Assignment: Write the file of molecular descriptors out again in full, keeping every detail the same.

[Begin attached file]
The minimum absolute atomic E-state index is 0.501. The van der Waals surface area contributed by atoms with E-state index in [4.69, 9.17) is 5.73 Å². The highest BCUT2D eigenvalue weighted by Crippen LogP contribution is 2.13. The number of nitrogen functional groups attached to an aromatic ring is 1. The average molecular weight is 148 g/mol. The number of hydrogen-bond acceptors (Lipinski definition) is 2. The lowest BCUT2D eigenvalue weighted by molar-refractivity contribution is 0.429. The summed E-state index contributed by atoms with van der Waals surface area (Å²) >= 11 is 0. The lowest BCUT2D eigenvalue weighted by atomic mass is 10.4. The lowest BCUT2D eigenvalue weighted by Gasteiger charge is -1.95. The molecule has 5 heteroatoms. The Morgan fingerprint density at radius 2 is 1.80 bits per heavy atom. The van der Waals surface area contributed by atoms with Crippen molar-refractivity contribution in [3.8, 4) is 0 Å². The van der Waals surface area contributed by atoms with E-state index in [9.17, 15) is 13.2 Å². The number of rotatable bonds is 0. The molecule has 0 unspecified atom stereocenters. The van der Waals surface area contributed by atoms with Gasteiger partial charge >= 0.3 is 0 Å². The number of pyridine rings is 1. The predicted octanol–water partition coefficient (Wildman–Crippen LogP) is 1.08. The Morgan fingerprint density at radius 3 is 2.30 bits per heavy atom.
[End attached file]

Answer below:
The minimum absolute atomic E-state index is 0.501. The van der Waals surface area contributed by atoms with E-state index in [4.69, 9.17) is 5.73 Å². The highest BCUT2D eigenvalue weighted by Crippen LogP contribution is 2.13. The number of nitrogen functional groups attached to an aromatic ring is 1. The average molecular weight is 148 g/mol. The number of hydrogen-bond acceptors (Lipinski definition) is 2. The lowest BCUT2D eigenvalue weighted by molar-refractivity contribution is 0.429. The summed E-state index contributed by atoms with van der Waals surface area (Å²) >= 11 is 0. The lowest BCUT2D eigenvalue weighted by atomic mass is 10.4. The lowest BCUT2D eigenvalue weighted by Gasteiger charge is -1.95. The molecule has 5 heteroatoms. The Morgan fingerprint density at radius 2 is 1.80 bits per heavy atom. The van der Waals surface area contributed by atoms with Crippen molar-refractivity contribution in [3.8, 4) is 0 Å². The van der Waals surface area contributed by atoms with E-state index in [9.17, 15) is 13.2 Å². The number of rotatable bonds is 0. The molecule has 0 unspecified atom stereocenters. The van der Waals surface area contributed by atoms with Gasteiger partial charge >= 0.3 is 0 Å². The number of pyridine rings is 1. The predicted octanol–water partition coefficient (Wildman–Crippen LogP) is 1.08. The Morgan fingerprint density at radius 3 is 2.30 bits per heavy atom.